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Defensive prices

Agriculture.com Staff 07/20/2007 @ 12:04pm

The sound the corn or soybean market makes after rain in mid-July is about the same sound as a rock falling off a roof and hitting the ground.

Prices crashed over the last three weeks in corn and this week in beans. There have been a variety of elements to the drop, but the primary reason is weather. Timely rains throughout big portions of the Midwest and continued rains in high yielding areas have prices on the defensive.

Soybean prices, which peaked on July 13 at 9.49-1/2 November, quickly retreated and dropped to a low of 8.55-1/2, or just under $1 in two sessions. Since then, prices have consolidated. Corn, on the other hand, continues its magnificent slide after peaking on June 18 at 4.31 December and has now bottomed as of this writing at 3.31-1/2.

Surprising? No. A fast drop in grain markets from high prices is usually the case in mid-summer, especially if the rally is on the heels of dry weather concerns. Once the concern or perception is alleviated, prices seem to drop out of sight as end users back away from the market and speculators jump out of long positions. Buyers then wait on the sidelines for better opportunities.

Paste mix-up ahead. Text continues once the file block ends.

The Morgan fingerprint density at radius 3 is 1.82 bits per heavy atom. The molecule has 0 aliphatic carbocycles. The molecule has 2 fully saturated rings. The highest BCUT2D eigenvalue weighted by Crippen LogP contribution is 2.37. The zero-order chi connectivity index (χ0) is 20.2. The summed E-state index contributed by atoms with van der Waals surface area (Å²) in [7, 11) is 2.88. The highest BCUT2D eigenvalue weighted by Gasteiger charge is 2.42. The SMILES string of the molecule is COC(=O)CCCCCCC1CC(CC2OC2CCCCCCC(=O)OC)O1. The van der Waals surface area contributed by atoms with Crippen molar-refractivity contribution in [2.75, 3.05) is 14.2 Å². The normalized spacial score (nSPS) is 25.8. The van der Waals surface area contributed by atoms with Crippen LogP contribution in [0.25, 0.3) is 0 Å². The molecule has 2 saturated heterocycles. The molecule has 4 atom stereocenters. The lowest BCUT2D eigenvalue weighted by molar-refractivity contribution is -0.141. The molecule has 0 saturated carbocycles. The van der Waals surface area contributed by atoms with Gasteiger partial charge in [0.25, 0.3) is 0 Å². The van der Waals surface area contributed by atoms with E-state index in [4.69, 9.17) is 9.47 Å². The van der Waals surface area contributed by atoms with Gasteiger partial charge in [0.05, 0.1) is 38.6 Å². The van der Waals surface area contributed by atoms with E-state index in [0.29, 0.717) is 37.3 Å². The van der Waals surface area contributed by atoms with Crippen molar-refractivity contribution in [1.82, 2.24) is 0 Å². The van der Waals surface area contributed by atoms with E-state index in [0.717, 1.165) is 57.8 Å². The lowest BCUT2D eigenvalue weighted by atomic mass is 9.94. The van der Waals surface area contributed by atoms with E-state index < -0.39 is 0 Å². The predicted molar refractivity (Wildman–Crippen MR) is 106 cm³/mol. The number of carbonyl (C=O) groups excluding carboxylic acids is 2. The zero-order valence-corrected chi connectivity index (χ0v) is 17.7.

This year's drop has been painfully disappointing for producers, who in mid to late June were anticipating that corn futures might try to breach $4.50 and then make a move to the 1996 high of $5.54. Drying conditions in the eastern Corn Belt warranted concern, but after timely rains fell for big portions of the east as well as the central Midwest, prices then quickly turned south, anticipating better yield potential. In addition, the USDA then followed up with reports, increasing acreage more than anticipated, and reducing feed usage and exports.

Bottom-line, volatility is here, and this year's market activity exemplifies perhaps what is yet to come in future years. As world demand continues to grow, the need for big crops yearly will also increase. Therefore, while the recent sell-off may be a disappointment for producers, it is also an opportunity for end users. It is likely that the harder prices drop now, the more rapid the rally later.

If you have any questions or comments, please contact Top Farmer at 1-800-TOP- FARM, ext. 129.

The sound the corn or soybean market makes after rain in mid-July is about the same sound as a rock falling off a roof and hitting the ground.

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